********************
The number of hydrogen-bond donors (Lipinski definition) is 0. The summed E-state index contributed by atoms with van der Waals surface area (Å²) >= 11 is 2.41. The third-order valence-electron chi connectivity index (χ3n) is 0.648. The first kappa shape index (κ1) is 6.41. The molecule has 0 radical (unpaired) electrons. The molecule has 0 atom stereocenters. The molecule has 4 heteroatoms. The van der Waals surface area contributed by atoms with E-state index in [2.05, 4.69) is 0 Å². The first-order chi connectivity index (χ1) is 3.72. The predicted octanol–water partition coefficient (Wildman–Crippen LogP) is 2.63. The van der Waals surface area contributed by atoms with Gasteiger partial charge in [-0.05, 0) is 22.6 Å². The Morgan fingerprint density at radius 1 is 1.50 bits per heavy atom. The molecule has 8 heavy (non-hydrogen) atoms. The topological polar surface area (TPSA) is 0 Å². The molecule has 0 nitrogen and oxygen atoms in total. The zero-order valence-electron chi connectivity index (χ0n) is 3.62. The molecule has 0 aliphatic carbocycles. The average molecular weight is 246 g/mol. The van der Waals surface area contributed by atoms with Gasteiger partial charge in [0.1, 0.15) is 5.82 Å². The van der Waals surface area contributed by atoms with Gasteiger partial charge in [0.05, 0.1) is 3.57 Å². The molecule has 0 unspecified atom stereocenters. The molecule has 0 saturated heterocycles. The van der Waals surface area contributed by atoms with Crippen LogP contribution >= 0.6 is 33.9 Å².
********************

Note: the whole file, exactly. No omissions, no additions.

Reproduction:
The number of hydrogen-bond donors (Lipinski definition) is 0. The summed E-state index contributed by atoms with van der Waals surface area (Å²) >= 11 is 2.41. The third-order valence-electron chi connectivity index (χ3n) is 0.648. The first kappa shape index (κ1) is 6.41. The molecule has 0 radical (unpaired) electrons. The molecule has 0 atom stereocenters. The molecule has 4 heteroatoms. The van der Waals surface area contributed by atoms with E-state index in [2.05, 4.69) is 0 Å². The first-order chi connectivity index (χ1) is 3.72. The predicted octanol–water partition coefficient (Wildman–Crippen LogP) is 2.63. The van der Waals surface area contributed by atoms with Gasteiger partial charge in [-0.05, 0) is 22.6 Å². The Morgan fingerprint density at radius 1 is 1.50 bits per heavy atom. The molecule has 8 heavy (non-hydrogen) atoms. The topological polar surface area (TPSA) is 0 Å². The molecule has 0 nitrogen and oxygen atoms in total. The zero-order valence-electron chi connectivity index (χ0n) is 3.62. The molecule has 0 aliphatic carbocycles. The average molecular weight is 246 g/mol. The van der Waals surface area contributed by atoms with Gasteiger partial charge in [0.1, 0.15) is 5.82 Å². The van der Waals surface area contributed by atoms with Gasteiger partial charge in [0.05, 0.1) is 3.57 Å². The molecule has 0 unspecified atom stereocenters. The molecule has 0 saturated heterocycles. The van der Waals surface area contributed by atoms with Crippen LogP contribution >= 0.6 is 33.9 Å².